St. Helen, Thornby

The Village

Thornby is the smallest village in the group, clustered around the A5199, south of J1 on the A14. The 16th century pub stands by the road, and is more visible than the church which is set back from the road on the opposite side. A large part of the village still belongs to one family. The church owns two fields; one is rented to a local farmer, and the other is the Poor’s Land. The rector of the parish has historically been a trustee of the Poor’s Land. Several of the houses are on assured shorthold tenancies, but the majority belong to long-term residents.

Amenities and Activities

When the church school closed, the School House was sold as a private dwelling, but the Diocese retained the School Room. It is currently leased to the Village Hall Committee, and used as a Village Hall. The church gets a small rent and has free use of the Hall once a week. The Hall has suffered with extensive dry rot, but has recently been refurbished, with financial help from BIFFA, who have a nearby landfill site. A weekly fitness class has now started, and it is hoped to found a Youth Club.

The Church Building

The font has fragments of ancient carving around it, probably older than the medieval church fabric. A substantial North Aisle was added in the 19th century, and a pew was removed in the 1920s for the Duke and Duchess of York who came to church here. The Yorks took a house in Thornby for the hunting for several seasons, and they are still remembered. After the 2000 quinquennial a major restoration had to be carried out, and by last year the interior was dry enough for the interior to be redecorated. It is now in excellent shape.


For the last few years the congregation has lost more than its fair share of its loyal and active members, with more funerals than weddings, and hardly any baptisms. Some did not like the change of one service from nine to eleven o’clock, but the change did seem to enable one or two new people to join us. The times of 8.30 and 11 am suit different peoples needs. Recently we have had an increase in the children in the village and have had good congregations for the harvest festival and the carol service. We hope to keep this interest going with more family oriented services this coming year. Two baptisms are already booked for June.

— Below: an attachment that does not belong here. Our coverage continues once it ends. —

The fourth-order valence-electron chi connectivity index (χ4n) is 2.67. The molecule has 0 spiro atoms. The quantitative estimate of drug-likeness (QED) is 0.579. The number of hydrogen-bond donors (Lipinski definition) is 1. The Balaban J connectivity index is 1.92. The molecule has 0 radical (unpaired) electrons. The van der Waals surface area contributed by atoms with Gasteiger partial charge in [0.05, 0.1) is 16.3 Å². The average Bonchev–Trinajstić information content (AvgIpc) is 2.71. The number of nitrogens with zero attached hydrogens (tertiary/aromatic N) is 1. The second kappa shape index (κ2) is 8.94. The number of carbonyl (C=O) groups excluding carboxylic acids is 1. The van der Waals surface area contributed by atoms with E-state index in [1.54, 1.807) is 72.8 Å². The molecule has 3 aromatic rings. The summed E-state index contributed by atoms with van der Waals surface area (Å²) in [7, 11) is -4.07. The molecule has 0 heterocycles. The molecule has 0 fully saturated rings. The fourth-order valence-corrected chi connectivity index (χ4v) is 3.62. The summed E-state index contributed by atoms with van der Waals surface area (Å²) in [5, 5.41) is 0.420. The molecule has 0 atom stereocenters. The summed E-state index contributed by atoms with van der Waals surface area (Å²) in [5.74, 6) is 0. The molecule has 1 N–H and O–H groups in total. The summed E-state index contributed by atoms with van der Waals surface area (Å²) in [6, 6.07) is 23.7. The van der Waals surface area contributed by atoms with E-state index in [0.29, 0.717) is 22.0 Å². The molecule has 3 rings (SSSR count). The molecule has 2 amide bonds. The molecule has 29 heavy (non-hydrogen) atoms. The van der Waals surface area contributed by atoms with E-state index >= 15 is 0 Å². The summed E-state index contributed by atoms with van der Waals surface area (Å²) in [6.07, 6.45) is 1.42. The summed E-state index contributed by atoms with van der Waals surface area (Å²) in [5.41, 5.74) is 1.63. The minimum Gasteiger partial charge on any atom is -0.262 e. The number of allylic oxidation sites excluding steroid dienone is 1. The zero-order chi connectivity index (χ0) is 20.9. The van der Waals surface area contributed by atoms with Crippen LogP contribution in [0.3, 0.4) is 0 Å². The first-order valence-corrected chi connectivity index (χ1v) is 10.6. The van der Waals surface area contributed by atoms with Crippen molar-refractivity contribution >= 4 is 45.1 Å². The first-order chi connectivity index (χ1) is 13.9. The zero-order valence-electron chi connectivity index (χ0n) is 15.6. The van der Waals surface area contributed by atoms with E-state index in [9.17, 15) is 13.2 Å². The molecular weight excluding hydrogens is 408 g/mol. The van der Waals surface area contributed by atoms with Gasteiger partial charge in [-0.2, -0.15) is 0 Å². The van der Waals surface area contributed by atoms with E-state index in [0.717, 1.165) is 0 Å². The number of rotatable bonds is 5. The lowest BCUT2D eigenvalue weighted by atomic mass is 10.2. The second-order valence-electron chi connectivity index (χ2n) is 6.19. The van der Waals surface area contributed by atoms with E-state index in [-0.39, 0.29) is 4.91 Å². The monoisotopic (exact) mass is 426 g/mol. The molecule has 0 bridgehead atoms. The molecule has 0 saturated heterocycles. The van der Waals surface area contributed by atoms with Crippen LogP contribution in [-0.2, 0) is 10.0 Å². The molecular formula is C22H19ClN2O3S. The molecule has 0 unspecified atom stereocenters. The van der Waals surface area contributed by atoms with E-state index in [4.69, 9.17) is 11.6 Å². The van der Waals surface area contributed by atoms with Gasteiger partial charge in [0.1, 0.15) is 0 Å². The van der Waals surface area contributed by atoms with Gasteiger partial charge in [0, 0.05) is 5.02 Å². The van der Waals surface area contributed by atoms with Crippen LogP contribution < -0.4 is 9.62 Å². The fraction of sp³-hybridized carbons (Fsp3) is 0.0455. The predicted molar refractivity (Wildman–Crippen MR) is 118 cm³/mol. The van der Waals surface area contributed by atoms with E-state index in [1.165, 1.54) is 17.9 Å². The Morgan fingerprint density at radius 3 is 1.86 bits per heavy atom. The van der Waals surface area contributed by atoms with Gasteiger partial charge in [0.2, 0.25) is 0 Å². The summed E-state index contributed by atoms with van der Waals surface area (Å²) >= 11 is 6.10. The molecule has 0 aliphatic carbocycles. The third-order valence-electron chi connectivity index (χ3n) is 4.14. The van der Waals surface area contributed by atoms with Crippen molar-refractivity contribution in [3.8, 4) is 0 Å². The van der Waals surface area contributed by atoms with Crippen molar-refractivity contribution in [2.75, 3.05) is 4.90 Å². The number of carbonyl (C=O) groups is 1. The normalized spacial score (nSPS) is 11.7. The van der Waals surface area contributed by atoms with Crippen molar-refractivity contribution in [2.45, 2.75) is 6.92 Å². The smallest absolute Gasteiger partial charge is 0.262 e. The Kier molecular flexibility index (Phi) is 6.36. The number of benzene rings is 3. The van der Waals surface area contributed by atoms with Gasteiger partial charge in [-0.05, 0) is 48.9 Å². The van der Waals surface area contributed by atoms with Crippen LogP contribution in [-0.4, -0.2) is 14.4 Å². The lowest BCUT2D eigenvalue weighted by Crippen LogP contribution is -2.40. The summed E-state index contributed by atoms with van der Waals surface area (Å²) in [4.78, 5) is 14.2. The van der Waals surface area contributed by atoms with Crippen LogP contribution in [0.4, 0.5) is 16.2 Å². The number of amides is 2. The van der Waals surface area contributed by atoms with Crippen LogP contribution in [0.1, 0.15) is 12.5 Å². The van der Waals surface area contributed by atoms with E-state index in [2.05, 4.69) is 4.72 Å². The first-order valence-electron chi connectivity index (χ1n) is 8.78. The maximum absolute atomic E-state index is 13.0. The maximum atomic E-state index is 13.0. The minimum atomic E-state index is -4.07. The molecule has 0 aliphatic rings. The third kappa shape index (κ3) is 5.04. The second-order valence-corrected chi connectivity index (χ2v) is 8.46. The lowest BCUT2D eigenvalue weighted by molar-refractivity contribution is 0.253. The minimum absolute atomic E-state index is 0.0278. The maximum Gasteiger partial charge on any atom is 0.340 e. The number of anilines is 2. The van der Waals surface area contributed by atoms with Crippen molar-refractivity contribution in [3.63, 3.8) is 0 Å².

There is an 8.30 service once a month. The organ has recently been refurbished, and one of the churchwardens plays for us, with help from an organist from a neighbouring village. The other churchwarden is a sacristan and treasurer.


The short-lived benefice of Cottesbrooke, Great Creaton and Thornby was suspended in 1983, and remains so today. Before that, Thornby was united with Cold Ashby for half a century. The Cold Ashby names are still read out with the Thornby ones on Remembrance Sunday.


For pastoral matters or to enquire about services, please contact the group administrator, Katrina Jones. Details for both can be found on our Contact Us page.

To enquire about baptisms please contact Rev. Allison Twigg. 



Here in the Uplands Group of Churches we take the safeguarding of the people in our churches very seriously

“We recognise that the welfare of every person is paramount regardless of age, disability, gender racial heritage, religious belief or their sexual orientation or identity. They have the right to equal protection from all types of harm and abuse.”


Visit the safeguarding page on this website for more information about how you can play your part in safeguarding everyone who comes to our churches in the Uplands Benefice